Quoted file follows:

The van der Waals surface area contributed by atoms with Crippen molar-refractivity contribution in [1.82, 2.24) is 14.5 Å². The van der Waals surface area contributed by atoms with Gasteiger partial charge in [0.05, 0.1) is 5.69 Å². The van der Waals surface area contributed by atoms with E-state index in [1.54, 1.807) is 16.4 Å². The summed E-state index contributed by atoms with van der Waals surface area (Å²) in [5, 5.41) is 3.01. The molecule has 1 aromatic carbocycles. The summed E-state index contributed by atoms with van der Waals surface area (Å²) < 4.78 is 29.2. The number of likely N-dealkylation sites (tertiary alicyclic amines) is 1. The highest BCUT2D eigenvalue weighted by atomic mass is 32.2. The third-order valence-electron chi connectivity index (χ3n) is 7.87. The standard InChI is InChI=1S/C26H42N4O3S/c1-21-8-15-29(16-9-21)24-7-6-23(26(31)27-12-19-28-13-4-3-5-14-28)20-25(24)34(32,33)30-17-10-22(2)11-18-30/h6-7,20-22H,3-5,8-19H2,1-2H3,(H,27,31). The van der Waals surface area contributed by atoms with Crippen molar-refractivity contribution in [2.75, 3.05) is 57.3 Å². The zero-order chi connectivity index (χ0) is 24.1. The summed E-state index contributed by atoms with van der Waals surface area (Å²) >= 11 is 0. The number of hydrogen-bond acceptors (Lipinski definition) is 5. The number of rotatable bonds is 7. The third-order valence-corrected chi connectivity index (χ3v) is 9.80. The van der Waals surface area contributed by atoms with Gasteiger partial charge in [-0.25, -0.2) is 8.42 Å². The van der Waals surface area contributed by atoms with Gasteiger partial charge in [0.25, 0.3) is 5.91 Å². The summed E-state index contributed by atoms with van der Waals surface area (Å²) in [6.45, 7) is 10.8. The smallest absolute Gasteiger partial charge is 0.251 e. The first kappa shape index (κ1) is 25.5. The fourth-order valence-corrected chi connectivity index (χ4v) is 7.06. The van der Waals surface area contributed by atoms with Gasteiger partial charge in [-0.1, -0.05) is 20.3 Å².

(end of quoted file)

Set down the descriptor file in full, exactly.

The van der Waals surface area contributed by atoms with Crippen molar-refractivity contribution in [1.82, 2.24) is 14.5 Å². The van der Waals surface area contributed by atoms with Gasteiger partial charge in [0.05, 0.1) is 5.69 Å². The van der Waals surface area contributed by atoms with E-state index in [1.54, 1.807) is 16.4 Å². The summed E-state index contributed by atoms with van der Waals surface area (Å²) in [5, 5.41) is 3.01. The molecule has 1 aromatic carbocycles. The summed E-state index contributed by atoms with van der Waals surface area (Å²) < 4.78 is 29.2. The number of likely N-dealkylation sites (tertiary alicyclic amines) is 1. The highest BCUT2D eigenvalue weighted by atomic mass is 32.2. The third-order valence-electron chi connectivity index (χ3n) is 7.87. The standard InChI is InChI=1S/C26H42N4O3S/c1-21-8-15-29(16-9-21)24-7-6-23(26(31)27-12-19-28-13-4-3-5-14-28)20-25(24)34(32,33)30-17-10-22(2)11-18-30/h6-7,20-22H,3-5,8-19H2,1-2H3,(H,27,31). The van der Waals surface area contributed by atoms with Crippen molar-refractivity contribution in [2.75, 3.05) is 57.3 Å². The zero-order chi connectivity index (χ0) is 24.1. The summed E-state index contributed by atoms with van der Waals surface area (Å²) >= 11 is 0. The number of hydrogen-bond acceptors (Lipinski definition) is 5. The number of rotatable bonds is 7. The third-order valence-corrected chi connectivity index (χ3v) is 9.80. The van der Waals surface area contributed by atoms with Gasteiger partial charge in [-0.25, -0.2) is 8.42 Å². The van der Waals surface area contributed by atoms with Gasteiger partial charge in [0.25, 0.3) is 5.91 Å². The summed E-state index contributed by atoms with van der Waals surface area (Å²) in [6.45, 7) is 10.8. The smallest absolute Gasteiger partial charge is 0.251 e. The first kappa shape index (κ1) is 25.5. The fourth-order valence-corrected chi connectivity index (χ4v) is 7.06. The van der Waals surface area contributed by atoms with Gasteiger partial charge in [-0.1, -0.05) is 20.3 Å².